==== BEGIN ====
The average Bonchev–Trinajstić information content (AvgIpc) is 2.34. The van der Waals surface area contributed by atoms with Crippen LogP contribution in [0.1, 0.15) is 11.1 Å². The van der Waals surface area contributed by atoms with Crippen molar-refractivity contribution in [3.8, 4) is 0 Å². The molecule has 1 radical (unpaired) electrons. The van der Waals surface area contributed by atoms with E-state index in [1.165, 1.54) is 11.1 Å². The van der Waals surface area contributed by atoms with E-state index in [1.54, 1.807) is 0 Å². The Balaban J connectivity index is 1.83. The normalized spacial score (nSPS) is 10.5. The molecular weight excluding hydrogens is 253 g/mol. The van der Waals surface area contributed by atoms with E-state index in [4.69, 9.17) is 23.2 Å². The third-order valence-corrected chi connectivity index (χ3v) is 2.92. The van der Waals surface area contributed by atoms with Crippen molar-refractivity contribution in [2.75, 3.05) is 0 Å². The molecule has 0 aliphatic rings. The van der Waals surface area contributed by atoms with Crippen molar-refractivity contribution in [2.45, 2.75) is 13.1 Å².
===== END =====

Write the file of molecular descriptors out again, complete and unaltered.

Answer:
The average Bonchev–Trinajstić information content (AvgIpc) is 2.34. The van der Waals surface area contributed by atoms with Crippen LogP contribution in [0.1, 0.15) is 11.1 Å². The van der Waals surface area contributed by atoms with Crippen molar-refractivity contribution in [3.8, 4) is 0 Å². The molecule has 1 radical (unpaired) electrons. The van der Waals surface area contributed by atoms with E-state index in [1.165, 1.54) is 11.1 Å². The van der Waals surface area contributed by atoms with E-state index in [1.54, 1.807) is 0 Å². The Balaban J connectivity index is 1.83. The normalized spacial score (nSPS) is 10.5. The molecular weight excluding hydrogens is 253 g/mol. The van der Waals surface area contributed by atoms with E-state index in [4.69, 9.17) is 23.2 Å². The third-order valence-corrected chi connectivity index (χ3v) is 2.92. The van der Waals surface area contributed by atoms with Crippen molar-refractivity contribution in [2.75, 3.05) is 0 Å². The molecule has 0 aliphatic rings. The van der Waals surface area contributed by atoms with Crippen molar-refractivity contribution in [2.45, 2.75) is 13.1 Å².